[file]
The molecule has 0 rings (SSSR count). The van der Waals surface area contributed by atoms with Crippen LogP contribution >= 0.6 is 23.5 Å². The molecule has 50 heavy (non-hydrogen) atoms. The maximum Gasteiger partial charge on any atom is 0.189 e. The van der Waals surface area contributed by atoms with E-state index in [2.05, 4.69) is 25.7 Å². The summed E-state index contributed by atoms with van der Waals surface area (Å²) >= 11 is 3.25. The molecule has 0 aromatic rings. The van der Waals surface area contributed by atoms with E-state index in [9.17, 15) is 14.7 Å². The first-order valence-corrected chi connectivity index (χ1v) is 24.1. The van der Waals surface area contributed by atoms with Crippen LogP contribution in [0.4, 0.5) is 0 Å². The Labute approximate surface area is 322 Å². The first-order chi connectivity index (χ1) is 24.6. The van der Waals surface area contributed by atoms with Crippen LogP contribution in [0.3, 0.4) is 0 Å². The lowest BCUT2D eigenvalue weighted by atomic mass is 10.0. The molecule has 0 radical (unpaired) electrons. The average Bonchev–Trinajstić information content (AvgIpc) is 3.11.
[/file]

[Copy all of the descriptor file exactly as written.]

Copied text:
The molecule has 0 rings (SSSR count). The van der Waals surface area contributed by atoms with Crippen LogP contribution >= 0.6 is 23.5 Å². The molecule has 50 heavy (non-hydrogen) atoms. The maximum Gasteiger partial charge on any atom is 0.189 e. The van der Waals surface area contributed by atoms with E-state index in [2.05, 4.69) is 25.7 Å². The summed E-state index contributed by atoms with van der Waals surface area (Å²) >= 11 is 3.25. The molecule has 0 aromatic rings. The van der Waals surface area contributed by atoms with E-state index in [9.17, 15) is 14.7 Å². The first-order valence-corrected chi connectivity index (χ1v) is 24.1. The van der Waals surface area contributed by atoms with Crippen LogP contribution in [0.4, 0.5) is 0 Å². The Labute approximate surface area is 322 Å². The first-order chi connectivity index (χ1) is 24.6. The van der Waals surface area contributed by atoms with Crippen LogP contribution in [0.3, 0.4) is 0 Å². The lowest BCUT2D eigenvalue weighted by atomic mass is 10.0. The molecule has 0 radical (unpaired) electrons. The average Bonchev–Trinajstić information content (AvgIpc) is 3.11.